Abram, who later became Abraham and fathered what would become Judaism, Christianity and Islam, left his home because he was fed up with the local religion. So he took off and started a new one. And it has continued in much the same way since then.
The fact is that there are some astoundingly good people who are religious. The three Abrahamic religions are based on noble principles of justice and charity. Most people who devote their lives to their religion practice those principles to a greater degree that the average person. Critics of religion who point to all the evil done in the name of God by religion naturally provoke the sincere souls who practice the humanitarian aspects of their faith and participate in a community of others who do the same.
That religion has corrupt, evil practitioners no more makes it an inherently malignant institution than Tammany Hall made American democracy inherently malevolent. It is, however, undeniable that lots of very, very bad people do very bad things in the name of their religion, while claiming they are doing the work of God or Allah.
But in the increasingly heated debate between atheists and defenders of traditional religious practice, there is yet another approach.
Religion abhors atheism, but does God? If God lives, He is not an imaginary friend who ceases to exist if you don’t believe in Him. God can employ atheists to His purpose just as He does believers. In fact, atheists are frequently more moral, better people than many who profess religious beliefs.
God does not require worship and he does not require one insignificant being in His incomprehensibly large universe to defend his reputation from another.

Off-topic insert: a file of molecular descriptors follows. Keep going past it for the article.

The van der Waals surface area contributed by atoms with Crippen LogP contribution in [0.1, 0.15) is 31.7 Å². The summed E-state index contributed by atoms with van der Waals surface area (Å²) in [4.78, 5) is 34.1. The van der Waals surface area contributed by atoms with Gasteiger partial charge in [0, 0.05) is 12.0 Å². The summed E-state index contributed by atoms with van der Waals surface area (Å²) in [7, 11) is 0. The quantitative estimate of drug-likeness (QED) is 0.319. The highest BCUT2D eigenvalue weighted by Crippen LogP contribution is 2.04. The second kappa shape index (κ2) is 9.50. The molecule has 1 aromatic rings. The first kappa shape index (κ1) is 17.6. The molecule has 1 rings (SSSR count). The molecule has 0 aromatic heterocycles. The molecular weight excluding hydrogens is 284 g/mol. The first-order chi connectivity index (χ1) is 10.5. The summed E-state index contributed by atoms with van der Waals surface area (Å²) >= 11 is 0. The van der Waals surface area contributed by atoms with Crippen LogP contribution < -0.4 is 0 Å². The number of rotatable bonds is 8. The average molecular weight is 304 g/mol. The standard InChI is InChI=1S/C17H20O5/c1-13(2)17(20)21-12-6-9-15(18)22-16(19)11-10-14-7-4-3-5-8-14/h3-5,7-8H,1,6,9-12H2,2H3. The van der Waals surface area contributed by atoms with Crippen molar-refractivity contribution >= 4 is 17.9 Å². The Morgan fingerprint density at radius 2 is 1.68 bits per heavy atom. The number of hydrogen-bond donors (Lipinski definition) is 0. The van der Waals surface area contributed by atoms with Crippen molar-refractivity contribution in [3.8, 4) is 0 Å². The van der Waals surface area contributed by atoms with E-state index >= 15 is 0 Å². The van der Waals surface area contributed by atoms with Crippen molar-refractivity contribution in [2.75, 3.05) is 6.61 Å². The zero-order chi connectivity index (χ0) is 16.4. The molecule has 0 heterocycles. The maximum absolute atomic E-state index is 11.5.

The biblical story of Babel in the Book of Genesis describes God’s confounding the language of the peoples of the earth, ”that they may not understand one another's speech.” But people have the capacity to learn other languages. What they can learn but not accept is another’s creed.
|Tower of Babel|
The founders of the first monotheistic religion understood how codification of religious practice countered God’s design that our relationship with Him should be evolutionary. Judaism separated the Written Law, consisting of the Five Books of Moses, the books of the Prophets, and Psalms, from the Oral Law. Jewish tradition teaches that the penalty for writing the Oral Law was death. The motive being that old beliefs and traditions were supposed to die out as our progressive comprehension made them irrelevant.
The Babylonian Talmud was recorded in violation of the law to preserve knowledge that Diaspora Jews feared would be lost. By doing so, they created a template changing Judaism from an evolving body of understanding into a time capsule of antiquated rituals. And all major religions operate from similar templates.
If we are God’s children, then evolution can be seen as the maturation and education of mankind. Religion is the invention of answers of which the inventors have no way of knowing. As a caveman would not be able to comprehend the principles of advanced physics, we are far from the ability to comprehend neither the nature nor the will of God as it applies to the universe. Yet the arrogant presumption of that capacity is the embodiment of what religion represents.
To criticise religion is not a denigration of religious people. But just as Marxism has individual adherents who are good people, in practice, that system always leads to totalitarianism. So is religion a poison tree that sometimes produces beautiful fruit.
This is not an argument to discard faith. It is an argument to have faith in God and His ability to guide you personally and directly without an intermediary.
Every soul is its own cathedral, each mind its own bible. As God’s creations, we have the individual capacity to be a prophet and messiah to ourselves, if only we learn to listen and to use the gifts He gave to all of us.